The latest hacks in the cryptocurrency industry have had some British MPs questioning whether customers’ funds are safe.
The word “hack” has the ability to send fear into the hearts of many a cryptocurrency holder. Were you affected? Are your funds safe? Will you be compensated if you’re a victim? These are thoughts that run with frightening speed through your mind until you get confirmation.
However, in today’s age of regulation, holders are not the only people on alert. Authorities with their eye on virtual currencies are always ready to ask questions when things go south, as was the case with the recent security breaches of both Bithumb and Coinrail.
Cold Storage is Required
According to Stuff, Iqbal Gandham, the chairman of CryptoUK, sought to reassure authorities by providing some insight. The self-regulating agency represents a range of cryptocurrency trading websites including eToro, Coinbase, and Coinfloor. Gandham has stated that they request that all of their members store at least 90% of their virtual funds offline in an effort to protect them against hacks. He added that “security is improving.”
Lack of Institutional Support
Even though regulation is the name of the game, solid and clear frameworks are still hard to come by. In fact, Gandham believes that this lack of decisive action has made traditional banks wary of working with cryptocurrency exchanges. This, in turn, has resulted in said exchanges working with foreign banks. He explained:
99.9 per cent [of exchanges] have bank accounts in far-flung jurisdictions and UK consumers are sending their money to high-risk jurisdictions.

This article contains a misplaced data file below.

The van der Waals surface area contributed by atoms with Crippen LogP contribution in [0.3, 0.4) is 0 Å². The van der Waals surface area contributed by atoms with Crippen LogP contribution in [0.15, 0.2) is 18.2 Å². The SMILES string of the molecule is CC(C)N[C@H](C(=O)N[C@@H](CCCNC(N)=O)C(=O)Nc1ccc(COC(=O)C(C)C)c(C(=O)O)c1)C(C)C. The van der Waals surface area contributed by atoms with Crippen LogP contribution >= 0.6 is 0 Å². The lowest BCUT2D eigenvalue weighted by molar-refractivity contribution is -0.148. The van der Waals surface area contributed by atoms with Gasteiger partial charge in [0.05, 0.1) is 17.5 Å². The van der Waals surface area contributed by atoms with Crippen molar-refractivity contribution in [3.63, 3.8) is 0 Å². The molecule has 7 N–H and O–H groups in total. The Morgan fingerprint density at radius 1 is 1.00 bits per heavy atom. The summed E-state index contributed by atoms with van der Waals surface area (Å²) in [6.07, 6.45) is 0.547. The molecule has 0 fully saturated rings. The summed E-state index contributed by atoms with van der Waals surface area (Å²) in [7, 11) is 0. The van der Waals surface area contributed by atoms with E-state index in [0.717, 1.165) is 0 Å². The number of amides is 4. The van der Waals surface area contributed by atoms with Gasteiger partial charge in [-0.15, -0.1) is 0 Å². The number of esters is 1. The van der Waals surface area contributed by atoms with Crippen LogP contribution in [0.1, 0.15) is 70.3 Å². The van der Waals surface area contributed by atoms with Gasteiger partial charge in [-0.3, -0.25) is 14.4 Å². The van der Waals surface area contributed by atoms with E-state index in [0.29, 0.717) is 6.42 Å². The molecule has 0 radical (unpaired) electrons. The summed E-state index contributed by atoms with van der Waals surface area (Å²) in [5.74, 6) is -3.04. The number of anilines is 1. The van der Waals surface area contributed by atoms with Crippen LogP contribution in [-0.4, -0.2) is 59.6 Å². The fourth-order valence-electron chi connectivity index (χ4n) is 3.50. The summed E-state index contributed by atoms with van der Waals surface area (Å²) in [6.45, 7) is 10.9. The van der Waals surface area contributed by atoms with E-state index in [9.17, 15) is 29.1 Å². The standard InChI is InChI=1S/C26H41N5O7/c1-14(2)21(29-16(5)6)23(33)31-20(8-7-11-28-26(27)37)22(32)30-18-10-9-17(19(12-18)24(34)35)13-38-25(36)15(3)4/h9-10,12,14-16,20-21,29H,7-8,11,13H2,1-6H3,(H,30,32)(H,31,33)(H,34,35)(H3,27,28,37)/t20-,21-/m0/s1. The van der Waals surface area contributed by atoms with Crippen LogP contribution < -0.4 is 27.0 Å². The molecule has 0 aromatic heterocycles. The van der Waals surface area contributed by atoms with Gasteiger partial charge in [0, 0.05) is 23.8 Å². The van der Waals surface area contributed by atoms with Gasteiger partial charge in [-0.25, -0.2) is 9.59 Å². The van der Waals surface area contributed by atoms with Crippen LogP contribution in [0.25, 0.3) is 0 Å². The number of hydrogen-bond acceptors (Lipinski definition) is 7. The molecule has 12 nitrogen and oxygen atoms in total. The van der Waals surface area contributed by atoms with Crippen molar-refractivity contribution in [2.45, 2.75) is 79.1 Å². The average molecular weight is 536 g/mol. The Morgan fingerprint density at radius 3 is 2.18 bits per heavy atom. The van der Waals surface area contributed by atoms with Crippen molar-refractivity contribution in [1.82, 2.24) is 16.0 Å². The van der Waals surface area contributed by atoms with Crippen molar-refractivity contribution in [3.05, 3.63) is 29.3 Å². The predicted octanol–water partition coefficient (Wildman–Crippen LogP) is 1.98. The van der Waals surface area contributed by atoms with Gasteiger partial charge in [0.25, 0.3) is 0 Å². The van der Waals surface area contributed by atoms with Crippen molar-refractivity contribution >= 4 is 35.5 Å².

Gandham also hoped to allay fears of volatility by noting that although still unpredictable, cryptocurrency prices are not shifting as much as they used to. Regardless, the UK’s cryptocurrency task force will most likely still be keeping a close eye on the markets.
The Possible Impact of Hacks
These security breaches not only set aflutter the hearts of possible victims, but of traders in general as it was believed by many that the breaches led to price declines. This may have been the case with the Mt. Gox hack a few years ago, but according to CNBC’s Brian Kelly, today’s market appears to be too bullish to be substantially affected by breaches.
Two hacks in one month may have cryptocurrency holders wondering how they can protect their funds. The obvious choice is to follow CryptoUK’s lead and store their digital currencies in a cold storage wallet. While some exchanges are working towards improving their security features, this could be a way to retain your peace of mind as well as the possession of your cryptocurrencies if a breach does occur.
Do you agree with Gandham that security is improving in the cryptocurrency industry? Do you think that hacks drastically affect prices? Let us know in the comments below!
Images courtesy of AdobeStock, Iqbal Gandham